Broccoli Rewrites Your DNA...In a Good Way
Broccoli, broccoli sprouts, Brussels sprouts, and cabbage—what do these four greens have in common? They’re all reliable sources of a chemical called sulforaphane, which a brand new study has shown to decrease the risk of certain cancers in surprising ways. Here are the study details...
These authors (Tortorella et al., 2015) looked at everything that has ever been written about sulforaphane, and the evidence suggests that this chemical can repair important genes that, if left undamaged, can lead to cancer.
According to the authors, sulforaphane works in part by targeting a specific family of enzymes called HDACs, which play a role in regulating the expression of genes and the replication of DNA.
Sulforaphane was shown to modulate gene expression by nurturing a class of helper proteins called MicroRNAs. MicroRNAs are tiny pieces of genetic information that float around in the cell and interact with larger pieces of genetic information to affect how genes are expressed. When MicroRNAs are damaged, genes run amok, and tumors are likely to form.
(Fun fact: research suggests that MicroRNAs control the expression of about 30% of genes in mammals—they’re really important!)
My Take On This
I had a feeling that something funny was going on in my DNA whenever I ate an extra helping of greens. Just kidding—but I have known for the past 10 years that eating broccoli and other green vegetables can have incredible benefits for your health.
Research continues to show that we need cruciferous vegetables to be healthy. They decrease inflammation (Royston & Tollefsbol, 2015), the risk of cancer, and the risk of dying from cancer. They cut men’s risk of prostate cancer down by 32% (Steinbrecher et al. 2009). Another study showed that eating cruciferous vegetables decreased men’s risk of prostate cancer progression by 59% (Richman et al., 2011). To these impressive facts we can add our new knowledge that one of the key ingredients of these vegetables (sulforaphane) might actually be repairing our damaged DNA as we speak.
But first you actually have to eat the vegetable.
What You Should Do
If you’re a parent, you need to make sure you and your family are getting a healthy dose of green vegetables (iceberg lettuce with ranch dressing doesn’t count). You want a nice heap of broccoli, cabbage, spinach, kale, broccoli sprouts, and — everyone’s favorite— Brussels sprouts, and you want to get a good amount every day.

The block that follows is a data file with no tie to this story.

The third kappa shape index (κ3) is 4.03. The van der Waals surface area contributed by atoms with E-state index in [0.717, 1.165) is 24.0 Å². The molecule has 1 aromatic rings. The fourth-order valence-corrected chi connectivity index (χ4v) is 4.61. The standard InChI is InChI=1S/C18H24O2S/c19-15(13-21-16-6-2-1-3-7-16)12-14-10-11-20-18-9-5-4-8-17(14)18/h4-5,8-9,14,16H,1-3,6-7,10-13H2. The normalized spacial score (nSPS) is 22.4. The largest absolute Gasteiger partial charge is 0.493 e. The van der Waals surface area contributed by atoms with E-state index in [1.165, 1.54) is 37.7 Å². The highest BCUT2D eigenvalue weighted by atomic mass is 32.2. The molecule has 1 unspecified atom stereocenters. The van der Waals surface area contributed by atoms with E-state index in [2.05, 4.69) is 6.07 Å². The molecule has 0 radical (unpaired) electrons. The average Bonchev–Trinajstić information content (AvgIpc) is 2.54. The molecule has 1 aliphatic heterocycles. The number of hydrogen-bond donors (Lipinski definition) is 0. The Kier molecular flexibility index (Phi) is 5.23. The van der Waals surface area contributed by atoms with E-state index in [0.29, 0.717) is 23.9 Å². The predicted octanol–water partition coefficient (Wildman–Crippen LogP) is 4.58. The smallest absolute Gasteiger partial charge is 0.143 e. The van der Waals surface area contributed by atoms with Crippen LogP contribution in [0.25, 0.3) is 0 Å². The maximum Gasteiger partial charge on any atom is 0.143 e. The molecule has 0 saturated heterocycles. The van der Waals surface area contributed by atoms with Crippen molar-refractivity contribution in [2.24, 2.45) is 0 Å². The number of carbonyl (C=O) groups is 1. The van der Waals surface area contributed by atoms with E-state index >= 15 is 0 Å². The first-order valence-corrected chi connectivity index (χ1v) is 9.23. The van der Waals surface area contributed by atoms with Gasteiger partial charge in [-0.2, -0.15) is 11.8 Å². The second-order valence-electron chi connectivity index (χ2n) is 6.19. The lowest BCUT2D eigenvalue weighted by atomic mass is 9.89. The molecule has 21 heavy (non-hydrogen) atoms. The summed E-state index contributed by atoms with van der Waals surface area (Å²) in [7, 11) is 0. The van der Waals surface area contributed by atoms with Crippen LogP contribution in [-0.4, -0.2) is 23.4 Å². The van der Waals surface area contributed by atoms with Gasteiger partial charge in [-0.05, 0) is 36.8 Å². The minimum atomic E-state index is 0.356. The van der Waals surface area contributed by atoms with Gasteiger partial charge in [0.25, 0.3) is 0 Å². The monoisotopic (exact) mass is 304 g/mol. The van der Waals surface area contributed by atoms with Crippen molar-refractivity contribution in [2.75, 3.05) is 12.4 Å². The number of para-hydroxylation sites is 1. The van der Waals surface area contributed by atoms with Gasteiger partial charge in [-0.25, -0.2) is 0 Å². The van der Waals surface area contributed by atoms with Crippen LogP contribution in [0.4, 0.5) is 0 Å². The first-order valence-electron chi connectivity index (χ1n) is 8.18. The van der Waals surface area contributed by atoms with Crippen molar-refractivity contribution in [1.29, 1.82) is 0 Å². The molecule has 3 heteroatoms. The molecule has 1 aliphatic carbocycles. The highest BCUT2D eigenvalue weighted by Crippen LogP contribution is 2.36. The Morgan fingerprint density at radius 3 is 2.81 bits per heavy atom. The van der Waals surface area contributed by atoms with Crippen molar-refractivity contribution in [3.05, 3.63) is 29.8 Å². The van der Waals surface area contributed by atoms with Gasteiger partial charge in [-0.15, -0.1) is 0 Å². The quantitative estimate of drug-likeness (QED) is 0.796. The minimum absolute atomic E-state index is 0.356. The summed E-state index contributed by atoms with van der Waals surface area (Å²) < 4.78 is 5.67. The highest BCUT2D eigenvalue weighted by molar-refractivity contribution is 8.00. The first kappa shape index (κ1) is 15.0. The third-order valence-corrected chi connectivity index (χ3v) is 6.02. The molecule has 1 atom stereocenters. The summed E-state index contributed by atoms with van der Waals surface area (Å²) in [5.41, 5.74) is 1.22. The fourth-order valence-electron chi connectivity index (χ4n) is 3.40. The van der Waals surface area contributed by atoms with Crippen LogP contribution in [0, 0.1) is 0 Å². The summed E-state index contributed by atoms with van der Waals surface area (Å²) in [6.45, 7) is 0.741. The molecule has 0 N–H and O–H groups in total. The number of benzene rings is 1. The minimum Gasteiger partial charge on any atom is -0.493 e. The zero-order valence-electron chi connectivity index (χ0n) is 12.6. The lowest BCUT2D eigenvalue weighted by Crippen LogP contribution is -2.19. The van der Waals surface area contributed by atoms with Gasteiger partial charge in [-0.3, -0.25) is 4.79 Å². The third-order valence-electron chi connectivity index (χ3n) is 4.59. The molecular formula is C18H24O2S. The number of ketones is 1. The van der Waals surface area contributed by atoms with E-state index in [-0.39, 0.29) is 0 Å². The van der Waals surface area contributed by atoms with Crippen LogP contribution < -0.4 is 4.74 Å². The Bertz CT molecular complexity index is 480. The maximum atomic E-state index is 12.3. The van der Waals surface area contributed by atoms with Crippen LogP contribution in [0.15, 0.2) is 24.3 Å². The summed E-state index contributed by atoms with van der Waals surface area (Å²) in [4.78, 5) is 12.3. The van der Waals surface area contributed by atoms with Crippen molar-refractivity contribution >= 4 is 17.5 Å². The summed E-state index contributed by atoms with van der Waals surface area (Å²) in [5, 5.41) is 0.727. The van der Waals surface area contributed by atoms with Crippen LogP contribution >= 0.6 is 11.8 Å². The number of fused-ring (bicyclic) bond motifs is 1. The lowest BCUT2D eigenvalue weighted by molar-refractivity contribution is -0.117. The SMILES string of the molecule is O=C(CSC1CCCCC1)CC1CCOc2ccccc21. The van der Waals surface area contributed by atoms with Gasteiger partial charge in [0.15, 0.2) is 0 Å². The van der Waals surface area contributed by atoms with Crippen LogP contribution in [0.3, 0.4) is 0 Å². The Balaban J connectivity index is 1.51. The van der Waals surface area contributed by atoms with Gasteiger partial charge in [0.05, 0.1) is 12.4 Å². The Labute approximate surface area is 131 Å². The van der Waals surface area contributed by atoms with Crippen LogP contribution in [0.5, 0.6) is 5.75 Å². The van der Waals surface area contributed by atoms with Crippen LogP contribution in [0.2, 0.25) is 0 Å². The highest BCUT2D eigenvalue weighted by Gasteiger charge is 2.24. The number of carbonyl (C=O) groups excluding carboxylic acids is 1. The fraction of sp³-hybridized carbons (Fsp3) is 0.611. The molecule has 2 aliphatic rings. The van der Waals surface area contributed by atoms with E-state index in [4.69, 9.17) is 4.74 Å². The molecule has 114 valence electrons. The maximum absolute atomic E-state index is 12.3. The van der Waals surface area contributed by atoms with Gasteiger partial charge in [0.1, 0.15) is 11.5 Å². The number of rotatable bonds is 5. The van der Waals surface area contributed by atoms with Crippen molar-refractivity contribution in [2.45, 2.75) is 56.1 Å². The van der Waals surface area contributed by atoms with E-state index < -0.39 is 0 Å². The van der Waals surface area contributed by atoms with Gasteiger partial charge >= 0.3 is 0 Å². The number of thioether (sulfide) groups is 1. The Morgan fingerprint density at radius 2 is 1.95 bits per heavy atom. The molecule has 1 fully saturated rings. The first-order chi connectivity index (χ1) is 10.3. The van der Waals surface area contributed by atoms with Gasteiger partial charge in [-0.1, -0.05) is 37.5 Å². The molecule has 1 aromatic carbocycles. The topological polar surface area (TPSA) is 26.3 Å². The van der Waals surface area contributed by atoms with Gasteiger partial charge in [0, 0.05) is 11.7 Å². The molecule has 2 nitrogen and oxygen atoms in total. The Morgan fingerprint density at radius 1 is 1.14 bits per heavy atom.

Almost half the plate should be green. If you really don’t like broccoli, load up on the other vegetables I just listed. But urge you to learn to like broccoli. C’mon, you are a grown-up! If you still can’t find something you like, you can get some of the benefits of these wonderful greens by taking a broccoli-based supplement (or one derived from similar vegetables).
But I am one for natural, whole foods, and so I vote veggies!
Stay tuned and stay well,
Geo Espinosa, N.D., L.Ac, C.N.S., is a renowned naturopathic doctor recognized as an authority in integrative management of male and urological conditions. Dr. Geo is the founder and director of the Integrative Urology Center at New York University Langone Medical Center (NYULMC), a center of excellence in research and integrative treatments for urological conditions.
Richman EL, Carroll PR, Chan JM.Vegetable and fruit intake after diagnosis and risk of prostate cancer progression. Int J Cancer. 2011 Aug 5.
Royston, K. J., & Tollefsbol, T. O. (2015). The Epigenetic Impact of Cruciferous Vegetables on Cancer Prevention. Curr Pharmacol Rep, 1(1), 46-51. doi: 10.1007/s40495-014-0003-9
Steinbrecher A, Nimptsch K, Husing A, Rohrmann S, Linseisen J. Dietary glucosinolate intake and risk of prostate cancer in the EPIC-Heidelberg cohort study. Int J Cancer 2009; 125: 2179–86.
Tortorella, S. M., Royce, S. G., Licciardi, P. V., & Karagiannis, T. C. (2015). Dietary Sulforaphane in Cancer Chemoprevention: The Role of Epigenetic Regulation and HDAC Inhibition. Antioxidants & Redox Signaling, 22(16), 1382–1424. doi:10.1089/ars.2014.6097